All writers have a process that allows them to create. However, the art of "Writing" is often mistaken for that "Process." Hopefully this blog explains the difference, and inspires people to develop their crafts, become writers, or just keep on writing.

Friday, May 24, 2019

Taking Time For Writing Prompts

"At my darkest moment, at my lowest point, I looked up and saw..."

Now write the story.

This is one of many writing prompts you will see throughout the writing universe. Plenty of blogs and social media pages offer periodic writing prompts, and some just exclusively post daily prompts. Plenty of people periodically use them to get their writing juices flowing, while other people pass on them, saying, "I always have something to write about." All of this is valid. I am going to offer an idea about how any writer can improve from a weekly writing prompt.

The most common reason I have heard for when someone tried a writing prompt is, "This one interested me, so I tried it." They usually end up with something that makes them happy, and that's fine. Any time a writer writes, it's a good thing. If a prompt inspires you, then by all means, write. But it can do more than that.

I have often compared developing writing skills with exercising. It's easy to exercise when you're all full of energy, you'll be going with some friends, and everything's going your way. No mystery there. But then there are days when we are tired. Sore. Not in the mood. "I don't want to," becomes the easy answer. On days like that, there is even more value in getting up and exercising, because it drives you against the resistance, fighting the urge to not go. You go to work out not because you want to, but because you know there's value in doing it.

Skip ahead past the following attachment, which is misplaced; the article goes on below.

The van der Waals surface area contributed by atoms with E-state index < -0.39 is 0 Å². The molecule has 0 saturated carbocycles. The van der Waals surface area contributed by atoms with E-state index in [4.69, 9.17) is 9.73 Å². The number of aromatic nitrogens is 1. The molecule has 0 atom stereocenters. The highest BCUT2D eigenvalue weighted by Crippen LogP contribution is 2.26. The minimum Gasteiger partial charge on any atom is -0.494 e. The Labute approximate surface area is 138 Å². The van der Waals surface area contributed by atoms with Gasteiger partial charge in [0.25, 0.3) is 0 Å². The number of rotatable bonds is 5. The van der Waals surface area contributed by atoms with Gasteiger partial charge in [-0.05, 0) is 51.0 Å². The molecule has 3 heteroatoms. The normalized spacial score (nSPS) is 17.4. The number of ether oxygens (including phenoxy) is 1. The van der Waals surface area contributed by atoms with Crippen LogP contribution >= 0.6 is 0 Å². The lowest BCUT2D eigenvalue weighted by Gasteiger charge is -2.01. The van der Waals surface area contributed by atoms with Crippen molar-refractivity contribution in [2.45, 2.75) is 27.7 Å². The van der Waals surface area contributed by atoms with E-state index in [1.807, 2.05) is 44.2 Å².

Writing prompts are the same way. Imagine taking on one writing prompt a week, every week. You don't get to choose, it just shows up in your inbox. If you like it, great. If it's tough, well, you still are committed to doing it. What happens then? What does the difficult challenge do to you?

The difficult task always gives the opportunity for the greater reward. When we do the thing we don't want to, we give ourselves a chance of discovering something new. Maybe about our writing style, maybe about how we want to present a story. We examine those unexplored areas, with the chance of finding something new. The is not always the result. Sometimes we don't have that remarkable insight, and walk away with the modest accomplishment of finishing what we promised we'd finished. Not much, but at least we didn't fail.

We grow as writers when we explore the unknown, when we leave our comfort zone. If we do writing prompts now and then because we think we can do them, well, that's the call of the familiar. That's a chance to do that thing we know we do well, and hopefully get better at it. All fine and good, but things start to move when we go outside that area. Not doing what we do well, but trying what we might not be able to accomplish.

If you ever decide to use writing prompts, I can only advise to go all in. Find a page of writing prompts, and just go down the list, doing one a week, every week, regardless of whether you think you can or can't. I recommend this list of ideas to get things going, and here's a good Pinterest site with ideas that you can just tick through. But whatever the case may be, give yourself a chance to charge into these, not because they're easy but because they're difficult, and see what happens to you as a writer.

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